Article

TIES TIPS Foundations of Inclusion

TIP #16:
Making Inferences in the Inclusive Classroom

TIES Center | TIES Inclusive Practice Series (TIPS)

Introduction

Reading comprehension is a complex task involving several cognitive skills and processes that work together in order for students to understand the text they read. Students must be able to recall and sequence information, make inferences from insights about the text, and integrate their new learning with previously learned material. In this TIPS, we give suggestions for teachers on how to teach inferencing skills to all learners in an inclusive classroom. The examples presented are reflective of a collaborative process required to plan the use of inferencing strategies in inclusive classrooms through the UDL framework. To learn more about the process and how to implement it in an inclusive general education classroom, please see the TIES Center 5-15-45 tool.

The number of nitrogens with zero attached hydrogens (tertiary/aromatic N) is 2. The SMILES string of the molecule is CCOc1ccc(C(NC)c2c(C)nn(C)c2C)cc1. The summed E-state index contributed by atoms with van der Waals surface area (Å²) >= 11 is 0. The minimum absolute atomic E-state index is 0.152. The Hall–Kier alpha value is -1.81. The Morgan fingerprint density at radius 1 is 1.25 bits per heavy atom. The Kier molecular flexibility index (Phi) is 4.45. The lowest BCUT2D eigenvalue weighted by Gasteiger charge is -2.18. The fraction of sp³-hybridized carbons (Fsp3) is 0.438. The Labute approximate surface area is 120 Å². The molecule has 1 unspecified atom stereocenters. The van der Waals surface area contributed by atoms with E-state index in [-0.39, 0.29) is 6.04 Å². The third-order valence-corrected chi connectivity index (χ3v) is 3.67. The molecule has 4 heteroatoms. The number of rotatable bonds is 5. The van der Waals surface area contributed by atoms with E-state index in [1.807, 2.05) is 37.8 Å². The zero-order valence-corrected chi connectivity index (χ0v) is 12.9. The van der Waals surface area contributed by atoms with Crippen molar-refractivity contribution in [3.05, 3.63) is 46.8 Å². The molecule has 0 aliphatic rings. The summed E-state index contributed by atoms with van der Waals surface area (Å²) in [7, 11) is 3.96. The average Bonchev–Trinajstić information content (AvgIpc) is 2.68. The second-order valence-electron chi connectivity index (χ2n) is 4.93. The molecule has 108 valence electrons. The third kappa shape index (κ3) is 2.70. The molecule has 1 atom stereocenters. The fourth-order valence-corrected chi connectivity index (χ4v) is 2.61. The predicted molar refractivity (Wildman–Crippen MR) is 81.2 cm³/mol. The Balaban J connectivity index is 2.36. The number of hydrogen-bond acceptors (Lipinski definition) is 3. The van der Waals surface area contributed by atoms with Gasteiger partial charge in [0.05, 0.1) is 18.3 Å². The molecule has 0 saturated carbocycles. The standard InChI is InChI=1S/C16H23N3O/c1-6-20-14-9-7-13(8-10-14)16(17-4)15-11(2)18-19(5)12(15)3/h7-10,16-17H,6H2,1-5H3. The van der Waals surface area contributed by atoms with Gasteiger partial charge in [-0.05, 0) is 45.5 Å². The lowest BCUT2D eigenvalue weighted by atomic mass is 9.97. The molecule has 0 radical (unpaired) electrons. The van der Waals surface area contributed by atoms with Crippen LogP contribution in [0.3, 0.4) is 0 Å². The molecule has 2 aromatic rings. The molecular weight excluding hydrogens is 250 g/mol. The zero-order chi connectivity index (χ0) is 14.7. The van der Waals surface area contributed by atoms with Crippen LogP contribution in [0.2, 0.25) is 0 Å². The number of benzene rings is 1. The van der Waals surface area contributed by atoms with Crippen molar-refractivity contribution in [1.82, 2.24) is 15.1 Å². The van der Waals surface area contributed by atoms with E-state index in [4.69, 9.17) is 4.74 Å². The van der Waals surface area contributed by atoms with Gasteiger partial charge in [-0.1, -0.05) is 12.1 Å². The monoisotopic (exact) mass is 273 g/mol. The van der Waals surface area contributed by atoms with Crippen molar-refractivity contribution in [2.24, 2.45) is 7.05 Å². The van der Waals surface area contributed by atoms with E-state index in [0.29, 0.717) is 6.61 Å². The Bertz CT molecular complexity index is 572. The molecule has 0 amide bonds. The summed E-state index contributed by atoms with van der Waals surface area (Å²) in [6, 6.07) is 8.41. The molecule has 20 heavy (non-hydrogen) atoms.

Evidence

Inferential comprehension is often defined as when students “read between the lines” of a given text. It involves the reader integrating literal understanding of what is happening in context with their prior background knowledge, intuition, and imagination to derive meaning and extensions of their thoughts (William & Mary Technical Assistance & Training Center, 2002).

 In Barrett and Smith’s (1974) Taxonomy of Reading Comprehension, eight subtasks are possible when making inferences. Noted below, there are different goals for each type of inference:

  • Inferring supporting details – guessing about additional facts the author could have included in the selection that would have made it more informative, interesting, or appealing.
  • Inferring the main idea – providing the main idea, general significance, theme, or moral that is not explicitly stated in the selection.
  • Inferring sequence – guessing what action or incident might have taken place between two explicitly stated actions or incidents or making hypotheses about what could happen next.
  • Inferring comparisons – inferring likenesses and differences in characters, times, or places.
  • Inferring cause-and-effect relationships – hypothesizing about the motives of characters and their interactions with others and with time and place.